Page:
Once the group started playing the music for this session, Martha emphasized that a “consort” refers to an ensemble in which all the voices have equal importance, although not always at the same time. Therefore, it is incumbent upon each player to understand their role by bringing out a moving line–one with rhythmic interest–but allowing the moving line of other voices to come through when one has a sustained note. Martha emphasized the importance of communicating across the ensemble.

    Interspersed with these musical concepts were reminders to keep one’s feet flat on the floor, align one’s shoulders in a single plane, and to drop the bow hand from the wrist in order to apply weight to the forearm while pronating the palm towards the floor.

    In terms of bow use, Martha encouraged the participants to use very little bow for eighth notes, using the fingers rather than the arm to initiate each stroke, and arranging for the bow to be at one of its extremities for these relatively quick notes. The same thing sometimes applies to quarter notes that occur on a weak beat. Several of the pieces in triple or compound meter had repeated sections that ended with a half note followed by a quarter note. Martha instructed the group to decrescendo from the half note and lightly brush the quarter note with very little bow, so that it was all but inaudible at the end of the phrase—sort of a throw-away note.

    Martha called our attention to the irregular length of phrases that is typical of English music. For example, one repeated section contains three phrases consisting of four, ten, and six measures respectively. Martha then encouraged us to identify the most important measure in each phrase.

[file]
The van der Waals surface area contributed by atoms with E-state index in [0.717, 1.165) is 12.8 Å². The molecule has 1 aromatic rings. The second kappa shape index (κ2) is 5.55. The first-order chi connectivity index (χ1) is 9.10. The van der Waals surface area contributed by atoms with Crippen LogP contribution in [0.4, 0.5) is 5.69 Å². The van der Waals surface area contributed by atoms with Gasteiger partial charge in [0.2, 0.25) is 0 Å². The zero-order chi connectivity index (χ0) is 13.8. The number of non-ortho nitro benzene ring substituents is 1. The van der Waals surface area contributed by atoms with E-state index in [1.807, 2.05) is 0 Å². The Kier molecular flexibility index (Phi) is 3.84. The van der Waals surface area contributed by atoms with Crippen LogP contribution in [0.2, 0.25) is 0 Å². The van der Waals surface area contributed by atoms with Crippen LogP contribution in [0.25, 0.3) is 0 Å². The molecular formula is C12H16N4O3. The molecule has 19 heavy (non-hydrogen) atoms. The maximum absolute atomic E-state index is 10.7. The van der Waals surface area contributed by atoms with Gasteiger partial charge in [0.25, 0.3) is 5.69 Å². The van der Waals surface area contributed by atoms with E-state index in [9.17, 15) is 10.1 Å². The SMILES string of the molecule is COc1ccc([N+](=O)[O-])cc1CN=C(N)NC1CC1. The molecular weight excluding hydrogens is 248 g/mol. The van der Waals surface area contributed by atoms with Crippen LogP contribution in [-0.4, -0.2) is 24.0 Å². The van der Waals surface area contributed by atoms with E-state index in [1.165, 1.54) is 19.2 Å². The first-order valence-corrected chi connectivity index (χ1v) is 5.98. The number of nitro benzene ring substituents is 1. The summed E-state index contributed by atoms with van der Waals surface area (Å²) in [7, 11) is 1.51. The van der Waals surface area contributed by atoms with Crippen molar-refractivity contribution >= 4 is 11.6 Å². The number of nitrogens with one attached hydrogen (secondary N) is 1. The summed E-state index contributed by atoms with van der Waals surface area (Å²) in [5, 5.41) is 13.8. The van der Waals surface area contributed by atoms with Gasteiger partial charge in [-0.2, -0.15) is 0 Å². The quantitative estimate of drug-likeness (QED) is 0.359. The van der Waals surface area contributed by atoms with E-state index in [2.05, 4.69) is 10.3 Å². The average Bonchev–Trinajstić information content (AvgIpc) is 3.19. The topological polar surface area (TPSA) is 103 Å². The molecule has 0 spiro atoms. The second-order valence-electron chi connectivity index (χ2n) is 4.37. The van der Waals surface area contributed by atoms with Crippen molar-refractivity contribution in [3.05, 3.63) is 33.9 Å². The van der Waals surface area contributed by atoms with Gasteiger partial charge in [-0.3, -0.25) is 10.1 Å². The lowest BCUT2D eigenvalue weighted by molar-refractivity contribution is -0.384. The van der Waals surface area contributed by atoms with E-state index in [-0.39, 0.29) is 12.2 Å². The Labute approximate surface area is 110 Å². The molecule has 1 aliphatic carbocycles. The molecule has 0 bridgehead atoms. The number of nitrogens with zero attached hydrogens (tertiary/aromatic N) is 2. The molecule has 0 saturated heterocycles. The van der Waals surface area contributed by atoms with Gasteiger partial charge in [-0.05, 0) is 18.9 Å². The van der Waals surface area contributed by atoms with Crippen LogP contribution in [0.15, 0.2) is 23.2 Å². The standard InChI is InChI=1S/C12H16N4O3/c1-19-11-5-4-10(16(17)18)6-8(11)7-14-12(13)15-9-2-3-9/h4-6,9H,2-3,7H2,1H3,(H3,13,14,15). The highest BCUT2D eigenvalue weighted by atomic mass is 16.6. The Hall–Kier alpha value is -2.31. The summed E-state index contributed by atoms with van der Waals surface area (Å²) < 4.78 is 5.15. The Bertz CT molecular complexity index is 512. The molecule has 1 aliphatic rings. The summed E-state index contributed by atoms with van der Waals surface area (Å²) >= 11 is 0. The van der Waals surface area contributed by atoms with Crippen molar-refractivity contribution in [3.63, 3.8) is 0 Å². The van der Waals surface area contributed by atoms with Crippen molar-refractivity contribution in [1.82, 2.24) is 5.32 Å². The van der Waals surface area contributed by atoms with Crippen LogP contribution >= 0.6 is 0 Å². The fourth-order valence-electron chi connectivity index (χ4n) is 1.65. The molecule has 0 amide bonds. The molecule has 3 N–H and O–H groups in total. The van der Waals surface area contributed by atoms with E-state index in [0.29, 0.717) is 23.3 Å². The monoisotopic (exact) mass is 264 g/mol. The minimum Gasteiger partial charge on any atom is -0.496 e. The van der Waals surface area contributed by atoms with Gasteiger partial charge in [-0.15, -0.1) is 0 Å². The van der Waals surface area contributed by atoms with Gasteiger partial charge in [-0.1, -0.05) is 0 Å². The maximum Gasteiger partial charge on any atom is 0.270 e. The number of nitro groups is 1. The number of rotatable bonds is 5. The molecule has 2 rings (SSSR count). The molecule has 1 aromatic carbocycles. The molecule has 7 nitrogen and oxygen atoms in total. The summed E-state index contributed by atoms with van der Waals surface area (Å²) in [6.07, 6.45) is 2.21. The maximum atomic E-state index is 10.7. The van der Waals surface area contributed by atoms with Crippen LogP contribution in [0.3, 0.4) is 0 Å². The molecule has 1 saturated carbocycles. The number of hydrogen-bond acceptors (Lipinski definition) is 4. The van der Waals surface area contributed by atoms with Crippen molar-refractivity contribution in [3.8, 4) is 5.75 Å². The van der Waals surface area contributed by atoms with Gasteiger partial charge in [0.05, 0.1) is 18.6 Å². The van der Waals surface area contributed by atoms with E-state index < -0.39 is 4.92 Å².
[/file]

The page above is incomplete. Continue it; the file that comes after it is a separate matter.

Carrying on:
One final technical pointer that emerged from the morning session was the concept of leaving one’s fingers on the string, especially when crossing strings to a higher open string with stepwise motion.

    The small consorts were coached by Martha and by Dirk Freymuth. In his sessions, Dirk stressed the importance of actively listening to the other voices. As a part of that, he emphasized the importance of using rests, especially multi-measure rests, to become engaged by what is happening in the other parts, rather than simply tuning out. He also stressed the importance of actively listening to the other voices while playing, and remaining aware of the relative importance of the various voices at different times as the music unfolds.

    2022 - 2023 Workshop Schedule

    Sep 22, 2022

    David Morris

    Dec 3, 2022

    Wendy Gillespie

    Interview: Robert Clark, Portland OR

    by Karen Bartlett

    If I’m not mistaken, Cascadia Viols is indebted to you for securing a new home for our workshops when we left Trinity Cathedral. How did that come about?

    As with so many aspects of my involvement with the world of the viol, David Morris was the instigator. He was visiting here in Portland, saw St. Michael’s where my wife Pamela and I sing, knew that Cascadia Viols was in need of new workshop space, and suggested I make it happen. So, of course, I did.

    You used to sing in a choir under the direction of David. What was that like?

    In a word, fabulous! When I joined the choir in 1993, I was essentially untrained as a singer. I had some theoretical knowledge of music, but basically I couldn’t read and I couldn’t sing. I am a tenor, and David was, and still is, the tenor section leader. He could read anything flawlessly the first time. So amazing! So in the beginning, David was like a musical god to me. I could sing something and it would sound wooden to my ear. Then David would sing it, seemingly without effort, and it would be a beautiful living thing of beauty. Understated, but exquisite. At first I couldn’t tell what he was doing—it was like magic. But over the years I realized that it was not magic, it was a skill, and I began to see the vague outlines of how it was done. That meant it was something that could be learned, so David transitioned from my musical god to mentor. And eventually, as the decades passed and we sang together literally thousands of times, we became friends. I do still see and hear the musical god in him, though.